2. Then, if they do that, and they decide that there is at least sufficient basis for suspecting government complicity, then they should demand that there is a new investigation (assuming that what comes forward the 9-11 Commission is not going to surprise us all and go far beyond what they've suggested thus far).

    And so this would mean:
    1. writing letters to the editor of your local newspapers
    2. writing to your congresspeople,
    3. joining groups that are involved in investigating this. There's a new umbrella group called 911truth.org. Get involved in this community, and in that way one learns all sorts of new things that can be done

G&G: What do you make of some of the other events that happened shortly after 9-11? There were the anthrax attacks. And then, I guess it was a year later, there was the odd crash of Sen. Paul Wellstone's (D-Minn.) airplane. What do you make of those events?

DRG: They are certainly odd, and I think both demand more investigation than there seems to have been thus far. But these are not issues that I entered into in the book, so I won't speak about them here.

G&G: The last thing I want to say is that it appears that this book is a bit of a departure for you, personally. Do you think so? And if so, was there a special inner or outer reason you wrote this book?

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DRG: If one looks at my previous writings, this certainly looks like a tremendous divergence, in that I've written books in the Philosophy of Science and straight Philosophy, such as the mind-body problem, and Philosophy of Religion, dealing with such questions as the problem of evil, and life after death, and evolutionary theory, and creation, and so on. On the other hand, doing the research for this book wasn't so different, because in each of these cases, what you have is a massive amount of information that is relevant to the question. You have an orthodox theory that is the dominant view, and then you have one or more unorthodox – perhaps even heretical – hypotheses. And it's a matter of looking at all of the relevant evidence and seeing which of the various hypotheses, if any, can account for the relevant evidence the best. And so, in that sense, that's what I have done in this book, and this is not so different from dealing with the question of evolution or the mind-body problem or, say, the problem of evil.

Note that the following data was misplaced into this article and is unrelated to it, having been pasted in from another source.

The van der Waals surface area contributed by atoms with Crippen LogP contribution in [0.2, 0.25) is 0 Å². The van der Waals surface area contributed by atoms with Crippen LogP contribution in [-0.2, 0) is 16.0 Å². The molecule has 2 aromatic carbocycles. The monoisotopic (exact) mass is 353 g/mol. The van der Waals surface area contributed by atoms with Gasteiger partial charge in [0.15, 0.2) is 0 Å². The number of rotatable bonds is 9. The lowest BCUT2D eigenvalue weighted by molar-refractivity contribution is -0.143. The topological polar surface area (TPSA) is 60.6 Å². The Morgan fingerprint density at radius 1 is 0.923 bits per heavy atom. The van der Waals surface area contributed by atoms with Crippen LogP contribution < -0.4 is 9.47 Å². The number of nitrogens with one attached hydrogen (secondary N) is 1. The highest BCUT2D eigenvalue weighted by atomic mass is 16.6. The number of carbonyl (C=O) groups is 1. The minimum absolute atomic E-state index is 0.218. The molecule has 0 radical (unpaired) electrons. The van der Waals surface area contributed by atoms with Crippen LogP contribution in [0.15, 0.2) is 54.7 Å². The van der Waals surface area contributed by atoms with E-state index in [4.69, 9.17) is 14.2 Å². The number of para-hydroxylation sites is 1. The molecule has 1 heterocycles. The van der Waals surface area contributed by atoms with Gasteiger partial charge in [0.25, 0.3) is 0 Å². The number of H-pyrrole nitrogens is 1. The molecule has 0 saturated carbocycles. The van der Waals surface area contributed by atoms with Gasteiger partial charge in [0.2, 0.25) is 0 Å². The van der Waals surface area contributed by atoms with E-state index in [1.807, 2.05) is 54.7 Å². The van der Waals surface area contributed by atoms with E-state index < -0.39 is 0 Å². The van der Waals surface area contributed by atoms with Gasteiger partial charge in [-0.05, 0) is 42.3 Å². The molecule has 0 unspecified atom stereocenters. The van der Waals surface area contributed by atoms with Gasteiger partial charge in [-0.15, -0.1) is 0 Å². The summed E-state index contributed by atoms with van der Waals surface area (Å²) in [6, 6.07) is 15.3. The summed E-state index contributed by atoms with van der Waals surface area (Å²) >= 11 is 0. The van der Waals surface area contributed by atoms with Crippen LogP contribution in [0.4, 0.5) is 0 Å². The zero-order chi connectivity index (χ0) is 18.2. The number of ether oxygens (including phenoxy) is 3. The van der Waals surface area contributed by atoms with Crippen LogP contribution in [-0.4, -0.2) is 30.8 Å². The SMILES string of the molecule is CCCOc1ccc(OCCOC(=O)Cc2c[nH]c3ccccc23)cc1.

G&G: It's a wonderful book. I almost see you more in the tradition of Thomas Paine, bringing out uncomfortable truths in a time of political need. I really think it's a great book at an important time, and I do hope that everyone who reads this interview finds it intriguing enough, at the least, to go out and take a look at the book. So I want to thank you, Professor Griffin, for talking with me today.

DRG: Well, you're welcome. And I like that comparison, because it really doesn't require a lot of sophisticated knowledge to do this, but simply 'common sense,' which Thomas Paine talked about.

G&G: Thank you, professor.

DRG: You're welcome.




Professor Griffin also answered two followup questions via e-mail.

G&G: My only issue about The New Pearl Harbor is that I feel the cover is designed poorly. The red and black seems almost intimidating. And the photographs aren't as powerful or focused as they could be, especially considering how many excellent eye-grabbing photographs there seem to be depicting the events of 9-11. Did you select them, and if so, why?

DRG: We unfortunately could not get permission to use the original photographs chosen for the cover.

G&G: Last thing. Professor Griffin, being something of a celebrity in the 9-11 Truth Movement, do you at all fear for your personal physical safety?

DRG: No. There are two possibilities. They can either leave me alone, or take me out. If they leave me alone, I can enjoy my retirement and write my systematic theology. If they decide to take me out, my book will instantly become #1 on the New York Times bestseller list. It's a win-win situation.

Interviews conducted by Tony Brasunas